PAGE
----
The Penn State coach's legacy is hard to define in the age of Twitter
Maybe we should have taken more time to assess Joe Paterno’s legacy. But in the age of Fox News and Twitter, what we should have done does not matter.
Death compels us to reflect on life.
In the internet age, the death of any celebrity spurs us to give his or her Wikipedia page a read, to listen closely to a song, to do anything else that allows us to briefly and concisely surmise what Heavy D, or Michael Jackson, or Sidney Pollack meant to the world and whether his death was worth lingering upon.
But what happens when everything we know is not validated by death—but instead, is sullied by life? When legacy goes up in flames, we cannot simply peruse a resume and say to ourselves, “Wow, despite all her faults, Amy Winehouse was truly an incredible talent.” Witnessing a reputation disintegrate is far more complicated than regretting having not paid closer attention to Richard Pryor’s comedy.
When a man dies, his work lives. When legacy dies and man lives, we are left with impossible ruin, forced to reconcile everything we knew with everything we now know.
Such is the case in the death of Joe Paterno, the coach. Joe Paterno, the man, persists. Now nearly 85 years old, and despite his recent diagnosis with a treatable form of lung cancer, he is, by all accounts, as lucid and “spunky” as ever.
But Joe, the coach – the former Brooklynite who is the winningest coach in college football’s history; the man whose countless histories, profiles and biographies read like one of Homer’s epics; the patriarchal figure, who, for more than half a century, was not just synonymous with Penn State football, but Penn State itself—that man is gone. And he’s never coming back.
Joe Posansnki is a writer for Sports Illustrated and the official biographer of Joe Paterno. He is also, by many accounts (including my own) the best sportswriter alive. Contracted to write JoePa’s definitive history several years ago, Posansnki moved away from his family to State College, PA, for the 2011 football season. In his words:
“I came here to write about one of the giants of sports. And my wife and I both felt that the only way to tell the story, for better and worse, was to be around it every day.”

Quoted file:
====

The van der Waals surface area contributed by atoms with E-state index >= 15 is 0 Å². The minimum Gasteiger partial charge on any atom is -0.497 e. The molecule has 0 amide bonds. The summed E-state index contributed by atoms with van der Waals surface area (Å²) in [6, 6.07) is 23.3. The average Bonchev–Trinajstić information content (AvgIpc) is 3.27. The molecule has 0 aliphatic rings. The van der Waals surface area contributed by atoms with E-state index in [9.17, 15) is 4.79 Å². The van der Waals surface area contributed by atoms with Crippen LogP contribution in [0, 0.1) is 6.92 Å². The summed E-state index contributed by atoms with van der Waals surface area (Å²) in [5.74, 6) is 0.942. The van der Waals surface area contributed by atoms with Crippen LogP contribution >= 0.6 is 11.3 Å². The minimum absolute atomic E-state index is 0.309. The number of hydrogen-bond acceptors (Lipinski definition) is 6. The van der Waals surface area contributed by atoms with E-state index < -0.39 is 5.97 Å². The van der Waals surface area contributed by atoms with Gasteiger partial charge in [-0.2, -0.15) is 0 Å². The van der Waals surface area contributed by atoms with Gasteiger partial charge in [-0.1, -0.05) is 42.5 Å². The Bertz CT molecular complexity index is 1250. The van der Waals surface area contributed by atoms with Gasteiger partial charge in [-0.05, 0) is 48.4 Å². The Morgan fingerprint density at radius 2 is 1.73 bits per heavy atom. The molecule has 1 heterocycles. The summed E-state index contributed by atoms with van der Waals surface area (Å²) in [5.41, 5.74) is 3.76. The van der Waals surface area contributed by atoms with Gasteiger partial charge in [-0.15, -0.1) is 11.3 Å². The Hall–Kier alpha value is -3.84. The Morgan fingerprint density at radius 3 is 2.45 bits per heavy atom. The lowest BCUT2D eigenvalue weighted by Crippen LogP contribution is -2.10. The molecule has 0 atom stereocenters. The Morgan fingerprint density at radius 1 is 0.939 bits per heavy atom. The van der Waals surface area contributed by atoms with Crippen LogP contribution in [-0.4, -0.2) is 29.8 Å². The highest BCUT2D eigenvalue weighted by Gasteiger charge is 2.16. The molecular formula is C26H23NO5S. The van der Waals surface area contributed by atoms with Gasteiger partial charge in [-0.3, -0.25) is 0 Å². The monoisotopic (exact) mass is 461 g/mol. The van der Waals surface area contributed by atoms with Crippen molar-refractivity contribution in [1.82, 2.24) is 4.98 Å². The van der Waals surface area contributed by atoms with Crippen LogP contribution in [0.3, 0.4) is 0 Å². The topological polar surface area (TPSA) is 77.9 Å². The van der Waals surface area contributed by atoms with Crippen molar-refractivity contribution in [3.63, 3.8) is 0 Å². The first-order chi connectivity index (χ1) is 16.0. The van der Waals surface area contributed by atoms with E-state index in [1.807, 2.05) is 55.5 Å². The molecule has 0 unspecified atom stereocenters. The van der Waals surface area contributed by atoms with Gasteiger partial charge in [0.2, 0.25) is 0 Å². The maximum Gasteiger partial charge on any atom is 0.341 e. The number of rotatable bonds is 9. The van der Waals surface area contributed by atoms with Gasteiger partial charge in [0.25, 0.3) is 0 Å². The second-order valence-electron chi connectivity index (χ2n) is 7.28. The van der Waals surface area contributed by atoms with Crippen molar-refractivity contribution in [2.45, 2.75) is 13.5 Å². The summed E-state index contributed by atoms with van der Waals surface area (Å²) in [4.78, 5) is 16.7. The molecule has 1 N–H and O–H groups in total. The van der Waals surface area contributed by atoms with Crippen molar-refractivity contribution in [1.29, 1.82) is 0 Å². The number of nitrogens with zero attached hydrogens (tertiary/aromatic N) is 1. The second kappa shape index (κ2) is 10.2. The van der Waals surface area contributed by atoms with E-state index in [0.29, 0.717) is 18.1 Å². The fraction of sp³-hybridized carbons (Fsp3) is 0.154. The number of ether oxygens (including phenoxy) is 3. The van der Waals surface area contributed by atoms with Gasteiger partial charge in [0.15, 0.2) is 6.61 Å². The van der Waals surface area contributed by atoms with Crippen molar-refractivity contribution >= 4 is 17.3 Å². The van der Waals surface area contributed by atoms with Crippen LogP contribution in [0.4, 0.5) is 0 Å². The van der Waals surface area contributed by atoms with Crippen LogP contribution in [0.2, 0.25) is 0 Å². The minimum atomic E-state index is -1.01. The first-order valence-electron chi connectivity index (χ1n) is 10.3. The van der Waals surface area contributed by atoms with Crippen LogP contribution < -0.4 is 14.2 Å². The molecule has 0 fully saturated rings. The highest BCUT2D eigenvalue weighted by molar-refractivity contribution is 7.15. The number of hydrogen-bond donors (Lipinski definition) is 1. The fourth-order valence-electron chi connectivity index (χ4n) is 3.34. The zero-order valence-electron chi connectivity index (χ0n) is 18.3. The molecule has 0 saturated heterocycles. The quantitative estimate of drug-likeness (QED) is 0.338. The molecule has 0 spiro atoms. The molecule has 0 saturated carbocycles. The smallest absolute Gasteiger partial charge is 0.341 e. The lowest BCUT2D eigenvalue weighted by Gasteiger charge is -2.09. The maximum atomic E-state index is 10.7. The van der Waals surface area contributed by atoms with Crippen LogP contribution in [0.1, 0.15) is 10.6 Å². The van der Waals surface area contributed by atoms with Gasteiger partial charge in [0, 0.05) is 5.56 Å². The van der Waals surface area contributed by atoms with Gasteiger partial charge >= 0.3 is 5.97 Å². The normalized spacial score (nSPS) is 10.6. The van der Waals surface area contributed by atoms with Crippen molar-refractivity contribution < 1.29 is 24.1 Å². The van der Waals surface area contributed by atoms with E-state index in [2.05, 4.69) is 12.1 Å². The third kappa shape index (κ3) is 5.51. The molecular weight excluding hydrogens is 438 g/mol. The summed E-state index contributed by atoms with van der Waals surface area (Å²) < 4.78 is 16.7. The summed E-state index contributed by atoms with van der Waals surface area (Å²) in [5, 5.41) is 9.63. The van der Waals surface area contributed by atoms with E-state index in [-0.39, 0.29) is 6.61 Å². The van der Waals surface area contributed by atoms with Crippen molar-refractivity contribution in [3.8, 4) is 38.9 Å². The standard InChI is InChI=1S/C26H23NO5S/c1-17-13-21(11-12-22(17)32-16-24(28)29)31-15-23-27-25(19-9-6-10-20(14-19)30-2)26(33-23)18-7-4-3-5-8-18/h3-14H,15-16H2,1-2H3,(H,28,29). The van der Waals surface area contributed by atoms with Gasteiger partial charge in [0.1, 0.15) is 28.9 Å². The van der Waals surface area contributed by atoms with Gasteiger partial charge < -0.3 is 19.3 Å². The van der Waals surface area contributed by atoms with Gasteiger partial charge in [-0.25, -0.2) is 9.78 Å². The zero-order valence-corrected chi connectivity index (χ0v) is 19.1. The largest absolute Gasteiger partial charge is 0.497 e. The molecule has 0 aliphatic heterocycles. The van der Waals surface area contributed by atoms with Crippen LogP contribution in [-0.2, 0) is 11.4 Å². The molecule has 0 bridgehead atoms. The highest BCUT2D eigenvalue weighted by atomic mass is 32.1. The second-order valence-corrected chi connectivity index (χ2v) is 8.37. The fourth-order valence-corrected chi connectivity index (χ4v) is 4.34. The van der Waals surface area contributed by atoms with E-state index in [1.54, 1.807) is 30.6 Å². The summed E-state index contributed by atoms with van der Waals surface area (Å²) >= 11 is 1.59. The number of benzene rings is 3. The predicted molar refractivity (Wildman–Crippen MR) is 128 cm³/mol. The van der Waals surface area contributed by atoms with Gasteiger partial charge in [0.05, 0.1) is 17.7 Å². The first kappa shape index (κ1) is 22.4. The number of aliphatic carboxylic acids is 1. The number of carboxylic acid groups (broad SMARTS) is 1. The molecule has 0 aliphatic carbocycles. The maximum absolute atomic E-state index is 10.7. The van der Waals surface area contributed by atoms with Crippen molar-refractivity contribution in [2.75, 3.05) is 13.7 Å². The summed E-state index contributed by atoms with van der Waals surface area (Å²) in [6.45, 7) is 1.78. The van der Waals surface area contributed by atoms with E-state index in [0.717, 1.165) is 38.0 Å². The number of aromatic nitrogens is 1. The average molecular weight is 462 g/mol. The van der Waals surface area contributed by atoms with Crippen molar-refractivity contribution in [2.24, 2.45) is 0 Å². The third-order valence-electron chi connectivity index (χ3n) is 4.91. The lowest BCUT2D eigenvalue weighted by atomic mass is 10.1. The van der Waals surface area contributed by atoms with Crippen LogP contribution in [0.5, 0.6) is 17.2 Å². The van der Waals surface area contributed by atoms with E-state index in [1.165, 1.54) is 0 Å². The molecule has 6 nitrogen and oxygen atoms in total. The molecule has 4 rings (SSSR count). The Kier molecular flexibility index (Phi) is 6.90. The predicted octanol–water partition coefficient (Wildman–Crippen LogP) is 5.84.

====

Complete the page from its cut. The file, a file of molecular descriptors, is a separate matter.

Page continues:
Posnanski got his wish, but in a way that he – and the public – could never have anticipated. He was able to witness firsthand the inexorable fall of one of our society’s greatest contemporary heroes. And then, afterwards, he was forced to survey his intellectual rubble, which only grew as shock, confusion and sadness all took hold, then amalgamated, spread and infected.
As Paterno’s official biographer, Posnanski had no choice but to respond to the news. And he did, eloquently – although perhaps misguidedly, in The End of Paterno, a piece published on his personal blog.
The End of Paterno reads startlingly similarly to 2009’s “Top of the World, Pa!” a 4,300 word feature Posnanski wrote in the form of a love letter to Angelo Paterno, Joe’s late father. The situations surrounding each of the two pieces, however, could not have been more different: when Top of the World was published on October 26, 2009, the Nittany Lions were 8-1 amid incessant calls for Paterno to step down. Yet, even when faced with his current bleakness, Posnanski’s writing is permeated by the emotion Paterno so persistently evokes.
Top of the World, like almost all Paterno profiles, is filled with anecdotes of the Nittany Lion’s devotion to his players, of his formative experiences and of words of wisdom from the man himself. It is written like an epigraph, as Posnanski relays a conversation Joe Paterno once had with his son Jay, now an assistant coach for the Lions: